By Amber Michel, Engage Minnesota
So often we feel powerless to address the immense suffering of our fellow human beings. Those feelings
of helplessness have become especially oppressive as we see hundreds of thousands of our Syrian sisters and brothers struggling, fleeing, starving, and dying.
My name is Amber and I am an organizer with CISPOS (Committee in Solidarity with the People of Syria).
When I talk about Syria, one of the comments I hear most often is, “I don’t even understand what’s happening over there. It’s just so complicated.” People frequently follow that up with, “It’s so sad but what can we really do?” It is tempting to simply leave it at that, change the television channel, go back to homework, and busy ourselves in the activities of daily life.
Instead, I encourage us to give serious consideration to those two sentiments.
1. It’s just so complicated.
2. What can we really do?
First, yes the crisis in Syria is complicated. It is also not complicated. The most important thing to understand is that innocent people need help now. In-depth understanding of the political landscape of the Middle East is not a prerequisite for grasping that fact. Five years of war waged by the Assad government has left millions of people displaced inside and outside Syria. They are suffering from inadequate access to food, shelter, and medical care. Reading this now, you already have all the knowledge and expertise necessary to understand how much help is desperately needed.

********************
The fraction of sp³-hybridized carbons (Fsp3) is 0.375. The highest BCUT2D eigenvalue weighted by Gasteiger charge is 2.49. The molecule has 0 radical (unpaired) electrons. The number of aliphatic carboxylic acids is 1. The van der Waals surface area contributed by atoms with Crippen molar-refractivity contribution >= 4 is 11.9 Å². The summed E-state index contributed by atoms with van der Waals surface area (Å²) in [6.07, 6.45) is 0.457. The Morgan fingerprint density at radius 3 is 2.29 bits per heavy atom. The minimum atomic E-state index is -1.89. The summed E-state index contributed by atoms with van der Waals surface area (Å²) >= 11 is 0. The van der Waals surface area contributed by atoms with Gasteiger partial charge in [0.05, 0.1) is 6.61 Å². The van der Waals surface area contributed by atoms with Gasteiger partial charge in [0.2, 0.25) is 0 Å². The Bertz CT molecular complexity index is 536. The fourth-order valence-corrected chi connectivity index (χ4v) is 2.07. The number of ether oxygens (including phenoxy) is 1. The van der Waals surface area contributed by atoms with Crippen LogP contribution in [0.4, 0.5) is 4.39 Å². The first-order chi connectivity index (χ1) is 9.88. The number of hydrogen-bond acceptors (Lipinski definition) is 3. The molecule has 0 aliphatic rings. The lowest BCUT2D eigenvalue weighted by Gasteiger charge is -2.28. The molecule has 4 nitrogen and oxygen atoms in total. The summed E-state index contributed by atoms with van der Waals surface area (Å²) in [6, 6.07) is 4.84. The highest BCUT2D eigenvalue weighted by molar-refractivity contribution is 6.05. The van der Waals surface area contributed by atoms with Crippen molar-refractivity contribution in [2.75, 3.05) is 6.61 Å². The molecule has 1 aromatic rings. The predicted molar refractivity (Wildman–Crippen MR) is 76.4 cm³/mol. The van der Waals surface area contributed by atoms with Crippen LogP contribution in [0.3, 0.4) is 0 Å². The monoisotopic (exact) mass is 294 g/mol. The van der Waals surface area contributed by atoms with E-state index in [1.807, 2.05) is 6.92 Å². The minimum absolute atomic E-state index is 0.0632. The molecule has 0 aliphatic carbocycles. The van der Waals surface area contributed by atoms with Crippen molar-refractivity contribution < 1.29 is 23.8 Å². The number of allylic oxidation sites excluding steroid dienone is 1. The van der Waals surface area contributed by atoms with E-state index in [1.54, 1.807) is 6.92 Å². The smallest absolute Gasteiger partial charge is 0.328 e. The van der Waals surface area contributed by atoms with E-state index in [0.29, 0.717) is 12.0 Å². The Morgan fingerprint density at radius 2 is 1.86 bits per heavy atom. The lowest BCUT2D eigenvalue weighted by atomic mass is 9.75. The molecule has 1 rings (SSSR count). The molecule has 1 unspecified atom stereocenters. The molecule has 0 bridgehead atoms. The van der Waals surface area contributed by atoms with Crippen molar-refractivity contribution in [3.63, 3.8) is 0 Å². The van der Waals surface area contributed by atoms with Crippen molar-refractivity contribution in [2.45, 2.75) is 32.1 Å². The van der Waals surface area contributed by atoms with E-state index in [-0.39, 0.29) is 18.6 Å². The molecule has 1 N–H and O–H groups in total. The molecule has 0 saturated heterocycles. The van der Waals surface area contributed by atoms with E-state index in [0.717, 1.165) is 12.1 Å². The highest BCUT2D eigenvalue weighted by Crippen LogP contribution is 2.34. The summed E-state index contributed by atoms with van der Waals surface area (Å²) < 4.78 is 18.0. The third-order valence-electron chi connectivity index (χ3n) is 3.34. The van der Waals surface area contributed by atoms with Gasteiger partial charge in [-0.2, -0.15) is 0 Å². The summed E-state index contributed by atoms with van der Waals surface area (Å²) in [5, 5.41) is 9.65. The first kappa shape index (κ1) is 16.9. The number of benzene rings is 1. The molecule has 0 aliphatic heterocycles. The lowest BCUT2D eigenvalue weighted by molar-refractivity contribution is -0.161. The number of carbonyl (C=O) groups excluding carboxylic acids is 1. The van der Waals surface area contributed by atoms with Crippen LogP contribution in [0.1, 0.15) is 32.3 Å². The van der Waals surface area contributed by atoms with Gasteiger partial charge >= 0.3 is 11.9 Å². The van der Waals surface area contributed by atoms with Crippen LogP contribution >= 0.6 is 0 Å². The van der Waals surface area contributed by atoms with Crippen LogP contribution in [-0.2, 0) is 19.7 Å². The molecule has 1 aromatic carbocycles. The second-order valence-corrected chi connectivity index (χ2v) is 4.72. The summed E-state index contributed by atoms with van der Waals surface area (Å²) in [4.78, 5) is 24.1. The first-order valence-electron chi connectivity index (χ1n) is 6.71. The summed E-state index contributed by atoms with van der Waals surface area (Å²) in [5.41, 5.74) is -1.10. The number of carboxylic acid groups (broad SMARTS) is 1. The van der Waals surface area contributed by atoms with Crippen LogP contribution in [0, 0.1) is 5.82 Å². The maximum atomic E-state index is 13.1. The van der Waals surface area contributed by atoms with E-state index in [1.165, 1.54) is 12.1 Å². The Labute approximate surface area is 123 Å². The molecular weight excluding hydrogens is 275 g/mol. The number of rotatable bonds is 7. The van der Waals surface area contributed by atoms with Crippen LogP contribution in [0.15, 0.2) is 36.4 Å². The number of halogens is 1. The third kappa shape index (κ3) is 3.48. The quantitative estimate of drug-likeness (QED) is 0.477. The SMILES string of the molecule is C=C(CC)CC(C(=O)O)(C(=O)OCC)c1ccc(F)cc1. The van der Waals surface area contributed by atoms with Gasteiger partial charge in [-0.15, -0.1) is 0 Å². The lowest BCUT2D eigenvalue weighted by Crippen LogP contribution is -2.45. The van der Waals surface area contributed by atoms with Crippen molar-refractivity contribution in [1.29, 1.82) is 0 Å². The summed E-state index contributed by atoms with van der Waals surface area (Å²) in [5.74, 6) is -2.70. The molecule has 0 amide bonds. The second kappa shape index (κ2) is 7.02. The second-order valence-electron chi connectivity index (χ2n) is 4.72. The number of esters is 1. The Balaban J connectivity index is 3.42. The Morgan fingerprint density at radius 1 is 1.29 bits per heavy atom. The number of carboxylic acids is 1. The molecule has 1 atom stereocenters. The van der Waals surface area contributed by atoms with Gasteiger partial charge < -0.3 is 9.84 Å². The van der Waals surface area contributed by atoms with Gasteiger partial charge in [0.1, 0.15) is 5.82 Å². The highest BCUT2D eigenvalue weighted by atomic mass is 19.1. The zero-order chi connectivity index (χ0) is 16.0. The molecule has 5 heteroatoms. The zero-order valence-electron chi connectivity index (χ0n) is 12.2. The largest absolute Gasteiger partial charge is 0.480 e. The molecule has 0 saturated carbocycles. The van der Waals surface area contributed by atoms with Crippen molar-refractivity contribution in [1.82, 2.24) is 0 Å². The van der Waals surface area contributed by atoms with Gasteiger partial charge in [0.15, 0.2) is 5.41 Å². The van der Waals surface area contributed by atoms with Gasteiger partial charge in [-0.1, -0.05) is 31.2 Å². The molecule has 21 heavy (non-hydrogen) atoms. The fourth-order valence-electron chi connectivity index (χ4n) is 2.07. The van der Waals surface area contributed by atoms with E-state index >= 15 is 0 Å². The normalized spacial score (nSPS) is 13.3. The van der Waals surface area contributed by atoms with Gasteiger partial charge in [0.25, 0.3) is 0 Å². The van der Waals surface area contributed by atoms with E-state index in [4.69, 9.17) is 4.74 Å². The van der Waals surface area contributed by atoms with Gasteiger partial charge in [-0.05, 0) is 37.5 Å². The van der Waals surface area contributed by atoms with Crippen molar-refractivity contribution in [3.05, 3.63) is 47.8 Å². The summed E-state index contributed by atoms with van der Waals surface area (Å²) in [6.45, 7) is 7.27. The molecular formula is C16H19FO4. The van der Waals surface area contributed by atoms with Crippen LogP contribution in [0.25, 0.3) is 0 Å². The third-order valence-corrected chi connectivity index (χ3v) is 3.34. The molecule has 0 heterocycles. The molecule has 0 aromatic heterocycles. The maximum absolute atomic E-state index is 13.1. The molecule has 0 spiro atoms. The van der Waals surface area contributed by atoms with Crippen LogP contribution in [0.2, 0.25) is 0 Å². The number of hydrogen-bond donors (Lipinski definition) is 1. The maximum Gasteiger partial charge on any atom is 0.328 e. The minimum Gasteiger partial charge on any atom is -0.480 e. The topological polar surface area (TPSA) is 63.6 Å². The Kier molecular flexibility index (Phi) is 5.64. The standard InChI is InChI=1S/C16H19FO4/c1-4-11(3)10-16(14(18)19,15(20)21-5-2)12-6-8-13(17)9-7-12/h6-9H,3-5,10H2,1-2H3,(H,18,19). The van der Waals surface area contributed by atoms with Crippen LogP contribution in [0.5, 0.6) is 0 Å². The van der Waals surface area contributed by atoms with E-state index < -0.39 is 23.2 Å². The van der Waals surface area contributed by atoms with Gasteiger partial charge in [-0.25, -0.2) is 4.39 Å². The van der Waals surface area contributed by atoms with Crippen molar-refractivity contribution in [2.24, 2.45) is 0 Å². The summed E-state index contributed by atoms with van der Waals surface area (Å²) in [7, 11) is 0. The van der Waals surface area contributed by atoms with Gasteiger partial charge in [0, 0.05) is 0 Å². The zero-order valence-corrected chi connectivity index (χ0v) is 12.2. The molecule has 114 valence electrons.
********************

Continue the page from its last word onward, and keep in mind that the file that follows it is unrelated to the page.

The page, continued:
Second, feeling far removed from the crisis and limited in your ability to “make a difference” is normal.
The war on the Syrian people is enormous and well-funded, but each of us is only one person living so far away and without the financial resources of a national government. Although it may be hard to believe, we have tremendous power to deliver life-saving supplies and services to Syrians in need.
It really is that simple. Living in Minnesota, I have the opportunity to come together with hundreds of other Minnesotans to provide direct assistance to Syrians. As a Muslim and as a human, it is my responsibility. It is our responsibility.
Join CISPOS and Representative Keith Ellison for a CISPOS event for Syrians on Sunday, April 3, from 3:00 – 5:00 pm at Macalester Plymouth United Church in St. Paul as we come together to benefit the Syrian American Medical Society (SAMS).
Hear testimony from Dr. Aref Al-Kali, a renowned Minnesota physician and leader in SAMS, about his work in Syria. Several Minnesota physicians have worked with Syrian refugees through SAMS. SAMS has provided aid to over 1.4 million Syrians since the conflict began.
The difference between making a difference and continuing to feel helpless is simply a matter of choice.
Choose to extend a hand.
More information on CISPOS and the April 3rd event at:
More on the crisis in Syria: http://www.syriadeeply.org/
Amber Michel is an adjunct professor of Human Relations and Multicultural Education at St. Cloud State University and chair of the board of directors of RISE (Reviving the Islamic Sisterhood of Empowerment) — a Muslim women’s nonprofit focusing on civic engagement, leadership development and philanthropy. She recently completed a master’s of liberal studies at the University of Minnesota. Amber’s writes and conducts research on how counter terrorism initiatives (particularly ‘Countering Violent Extremism’) impact Muslim organizations in America. She is especially interested in how policing and other methods of social control destabilize civil society organizations in the US. She has worked extensively with local scholars, leaders, Muslim communities and communities of color to build effective coalitions that effectively address issues related to civil rights, law enforcement, racism and discrimination.
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